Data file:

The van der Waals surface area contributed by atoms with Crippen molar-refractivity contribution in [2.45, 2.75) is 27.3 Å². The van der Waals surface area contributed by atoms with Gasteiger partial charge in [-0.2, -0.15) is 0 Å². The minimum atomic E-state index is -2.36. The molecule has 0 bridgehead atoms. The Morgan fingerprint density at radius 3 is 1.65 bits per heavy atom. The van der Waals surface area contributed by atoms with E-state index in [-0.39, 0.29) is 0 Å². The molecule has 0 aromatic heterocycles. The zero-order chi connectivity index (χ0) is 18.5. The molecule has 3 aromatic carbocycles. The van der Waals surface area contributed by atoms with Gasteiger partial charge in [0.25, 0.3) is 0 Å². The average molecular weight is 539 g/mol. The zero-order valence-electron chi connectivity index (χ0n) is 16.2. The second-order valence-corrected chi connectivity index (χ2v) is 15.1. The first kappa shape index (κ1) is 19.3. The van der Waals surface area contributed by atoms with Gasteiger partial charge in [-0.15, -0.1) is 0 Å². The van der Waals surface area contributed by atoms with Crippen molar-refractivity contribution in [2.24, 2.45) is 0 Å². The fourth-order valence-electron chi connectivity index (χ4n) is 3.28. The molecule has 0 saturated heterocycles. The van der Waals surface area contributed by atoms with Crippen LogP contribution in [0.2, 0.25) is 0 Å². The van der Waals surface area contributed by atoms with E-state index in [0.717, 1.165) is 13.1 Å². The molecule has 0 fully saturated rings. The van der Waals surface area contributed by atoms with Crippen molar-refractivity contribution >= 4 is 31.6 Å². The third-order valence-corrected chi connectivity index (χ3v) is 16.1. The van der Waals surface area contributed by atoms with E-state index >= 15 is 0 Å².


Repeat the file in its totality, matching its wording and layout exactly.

The van der Waals surface area contributed by atoms with Crippen molar-refractivity contribution in [2.45, 2.75) is 27.3 Å². The van der Waals surface area contributed by atoms with Gasteiger partial charge in [-0.2, -0.15) is 0 Å². The minimum atomic E-state index is -2.36. The molecule has 0 bridgehead atoms. The Morgan fingerprint density at radius 3 is 1.65 bits per heavy atom. The van der Waals surface area contributed by atoms with E-state index in [-0.39, 0.29) is 0 Å². The molecule has 0 aromatic heterocycles. The zero-order chi connectivity index (χ0) is 18.5. The molecule has 3 aromatic carbocycles. The van der Waals surface area contributed by atoms with Gasteiger partial charge in [0.25, 0.3) is 0 Å². The average molecular weight is 539 g/mol. The zero-order valence-electron chi connectivity index (χ0n) is 16.2. The second-order valence-corrected chi connectivity index (χ2v) is 15.1. The first kappa shape index (κ1) is 19.3. The van der Waals surface area contributed by atoms with Gasteiger partial charge in [-0.15, -0.1) is 0 Å². The van der Waals surface area contributed by atoms with Crippen molar-refractivity contribution in [2.24, 2.45) is 0 Å². The fourth-order valence-electron chi connectivity index (χ4n) is 3.28. The molecule has 0 saturated heterocycles. The van der Waals surface area contributed by atoms with Crippen LogP contribution in [0.2, 0.25) is 0 Å². The van der Waals surface area contributed by atoms with E-state index in [0.717, 1.165) is 13.1 Å². The molecule has 0 fully saturated rings. The van der Waals surface area contributed by atoms with Crippen molar-refractivity contribution >= 4 is 31.6 Å². The third-order valence-corrected chi connectivity index (χ3v) is 16.1. The van der Waals surface area contributed by atoms with E-state index >= 15 is 0 Å².